Wing sweep, Л, is a function of aircraft speed to delay transonic effects. For aircraft flying at less than Mach 0.6, a wing sweep is not required. A tapered wing with a zero quarter-chord sweep has some LE sweep; the trailing-edge sweep depends on the taper ratio.
It is an essential geometrical adjustment to ensure that wing-tip effects do not create adverse conditions. A major requirement is to make the wing root stall earlier to retain aileron effectiveness at a high angle of attack (low speed) – especially during landings. A wing twist with washout would favor such behavior (and is the prevailing practice).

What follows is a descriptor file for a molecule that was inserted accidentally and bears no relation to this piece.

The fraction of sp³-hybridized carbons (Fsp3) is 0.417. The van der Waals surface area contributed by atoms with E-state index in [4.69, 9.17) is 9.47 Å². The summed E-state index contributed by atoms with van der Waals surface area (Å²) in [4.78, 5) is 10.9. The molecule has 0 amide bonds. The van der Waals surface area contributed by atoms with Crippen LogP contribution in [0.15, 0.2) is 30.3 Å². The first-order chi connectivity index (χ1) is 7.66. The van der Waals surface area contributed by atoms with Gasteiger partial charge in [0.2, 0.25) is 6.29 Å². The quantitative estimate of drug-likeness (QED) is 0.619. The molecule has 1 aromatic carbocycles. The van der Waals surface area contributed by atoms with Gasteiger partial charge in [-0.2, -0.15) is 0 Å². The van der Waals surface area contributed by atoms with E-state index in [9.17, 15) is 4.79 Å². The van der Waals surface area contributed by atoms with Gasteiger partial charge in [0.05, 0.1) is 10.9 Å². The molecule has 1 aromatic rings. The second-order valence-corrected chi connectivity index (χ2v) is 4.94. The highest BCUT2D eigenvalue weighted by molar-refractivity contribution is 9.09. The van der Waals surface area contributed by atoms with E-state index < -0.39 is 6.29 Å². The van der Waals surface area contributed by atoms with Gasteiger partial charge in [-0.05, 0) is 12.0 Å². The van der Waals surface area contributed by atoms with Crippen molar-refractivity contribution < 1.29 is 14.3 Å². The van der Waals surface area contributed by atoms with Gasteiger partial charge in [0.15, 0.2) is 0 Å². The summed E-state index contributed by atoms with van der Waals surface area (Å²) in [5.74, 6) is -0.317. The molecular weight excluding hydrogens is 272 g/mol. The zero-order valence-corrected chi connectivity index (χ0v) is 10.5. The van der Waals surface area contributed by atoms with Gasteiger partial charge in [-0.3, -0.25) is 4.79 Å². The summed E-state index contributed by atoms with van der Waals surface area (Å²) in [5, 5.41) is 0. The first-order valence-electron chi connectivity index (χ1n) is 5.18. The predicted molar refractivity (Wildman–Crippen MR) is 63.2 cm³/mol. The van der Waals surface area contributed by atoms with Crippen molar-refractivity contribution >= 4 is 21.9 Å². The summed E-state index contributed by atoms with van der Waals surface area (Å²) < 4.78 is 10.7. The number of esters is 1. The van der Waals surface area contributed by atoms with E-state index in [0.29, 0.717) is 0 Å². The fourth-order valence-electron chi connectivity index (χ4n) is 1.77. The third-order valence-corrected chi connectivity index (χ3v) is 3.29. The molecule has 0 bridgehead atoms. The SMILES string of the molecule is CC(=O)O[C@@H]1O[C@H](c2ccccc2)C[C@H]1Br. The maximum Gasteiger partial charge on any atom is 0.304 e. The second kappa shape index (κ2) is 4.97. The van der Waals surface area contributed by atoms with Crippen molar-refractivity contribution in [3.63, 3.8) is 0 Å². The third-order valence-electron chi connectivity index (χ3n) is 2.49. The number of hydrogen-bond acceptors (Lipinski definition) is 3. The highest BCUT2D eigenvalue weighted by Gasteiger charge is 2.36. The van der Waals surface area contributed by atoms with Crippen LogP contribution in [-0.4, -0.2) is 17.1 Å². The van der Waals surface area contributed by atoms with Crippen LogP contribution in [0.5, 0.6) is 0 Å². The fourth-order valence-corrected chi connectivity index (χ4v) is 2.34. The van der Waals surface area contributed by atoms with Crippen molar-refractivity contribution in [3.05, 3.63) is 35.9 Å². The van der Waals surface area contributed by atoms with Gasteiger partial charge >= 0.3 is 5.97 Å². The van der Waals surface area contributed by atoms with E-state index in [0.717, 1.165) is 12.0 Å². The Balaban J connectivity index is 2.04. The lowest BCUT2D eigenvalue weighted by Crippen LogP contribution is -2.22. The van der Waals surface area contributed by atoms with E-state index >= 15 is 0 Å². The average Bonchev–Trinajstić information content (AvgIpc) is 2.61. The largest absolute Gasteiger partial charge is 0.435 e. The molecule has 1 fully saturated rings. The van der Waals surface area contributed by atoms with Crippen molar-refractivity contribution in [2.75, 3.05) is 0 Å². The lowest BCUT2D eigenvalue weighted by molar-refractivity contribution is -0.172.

To ensure roll stability (see Section 12.3.3), wing dihedral and anehedral angles are used. Generally, the dihedral is associated with low-wing design and the anhedral with high-wing design; however, there are designs that are the reverse: a high wing can accommodate a dihedral. The type and extent are settled through stability analysis, which is not discussed in this book. All civil aircraft have some dihedral or anhedral angle between 1 and 5 deg. If a high wing and/or a high-wing sweep increases lateral stability more than what is required, the anhedral angle is required to reduce it to the desired level. Some low-wing Russian bombers have a high-wing sweep that necessitates an anhedral angle, when the undercarriage struts must be longer to provide the desired ground clearance.